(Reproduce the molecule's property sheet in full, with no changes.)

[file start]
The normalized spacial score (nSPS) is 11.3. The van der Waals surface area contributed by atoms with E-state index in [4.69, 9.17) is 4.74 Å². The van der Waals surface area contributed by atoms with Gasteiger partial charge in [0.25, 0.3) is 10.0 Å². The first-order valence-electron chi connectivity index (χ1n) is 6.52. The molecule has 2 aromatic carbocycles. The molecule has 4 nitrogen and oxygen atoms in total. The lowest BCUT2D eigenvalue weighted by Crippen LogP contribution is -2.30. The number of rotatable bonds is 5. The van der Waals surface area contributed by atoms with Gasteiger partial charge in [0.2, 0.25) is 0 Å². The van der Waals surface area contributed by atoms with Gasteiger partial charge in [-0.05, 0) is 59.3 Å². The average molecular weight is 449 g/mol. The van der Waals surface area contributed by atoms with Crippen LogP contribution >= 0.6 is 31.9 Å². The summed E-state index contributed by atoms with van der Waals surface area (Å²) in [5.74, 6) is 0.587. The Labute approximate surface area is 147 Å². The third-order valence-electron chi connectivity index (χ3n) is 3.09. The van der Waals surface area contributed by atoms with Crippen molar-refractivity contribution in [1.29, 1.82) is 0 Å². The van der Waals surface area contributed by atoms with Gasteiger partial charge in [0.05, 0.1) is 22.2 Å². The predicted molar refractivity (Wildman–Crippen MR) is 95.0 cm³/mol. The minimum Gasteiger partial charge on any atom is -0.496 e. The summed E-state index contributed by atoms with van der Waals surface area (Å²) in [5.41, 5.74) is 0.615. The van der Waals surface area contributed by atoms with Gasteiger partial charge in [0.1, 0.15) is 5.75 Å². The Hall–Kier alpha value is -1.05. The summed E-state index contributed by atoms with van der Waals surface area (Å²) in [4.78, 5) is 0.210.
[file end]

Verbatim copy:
The normalized spacial score (nSPS) is 11.3. The van der Waals surface area contributed by atoms with E-state index in [4.69, 9.17) is 4.74 Å². The van der Waals surface area contributed by atoms with Gasteiger partial charge in [0.25, 0.3) is 10.0 Å². The first-order valence-electron chi connectivity index (χ1n) is 6.52. The molecule has 2 aromatic carbocycles. The molecule has 4 nitrogen and oxygen atoms in total. The lowest BCUT2D eigenvalue weighted by Crippen LogP contribution is -2.30. The number of rotatable bonds is 5. The van der Waals surface area contributed by atoms with Gasteiger partial charge in [0.2, 0.25) is 0 Å². The van der Waals surface area contributed by atoms with Gasteiger partial charge in [-0.05, 0) is 59.3 Å². The average molecular weight is 449 g/mol. The van der Waals surface area contributed by atoms with Crippen LogP contribution >= 0.6 is 31.9 Å². The summed E-state index contributed by atoms with van der Waals surface area (Å²) in [5.74, 6) is 0.587. The Labute approximate surface area is 147 Å². The third-order valence-electron chi connectivity index (χ3n) is 3.09. The van der Waals surface area contributed by atoms with Crippen molar-refractivity contribution in [1.29, 1.82) is 0 Å². The van der Waals surface area contributed by atoms with Gasteiger partial charge in [0.05, 0.1) is 22.2 Å². The predicted molar refractivity (Wildman–Crippen MR) is 95.0 cm³/mol. The minimum Gasteiger partial charge on any atom is -0.496 e. The summed E-state index contributed by atoms with van der Waals surface area (Å²) in [5.41, 5.74) is 0.615. The van der Waals surface area contributed by atoms with Gasteiger partial charge in [0.1, 0.15) is 5.75 Å². The Hall–Kier alpha value is -1.05. The summed E-state index contributed by atoms with van der Waals surface area (Å²) in [4.78, 5) is 0.210.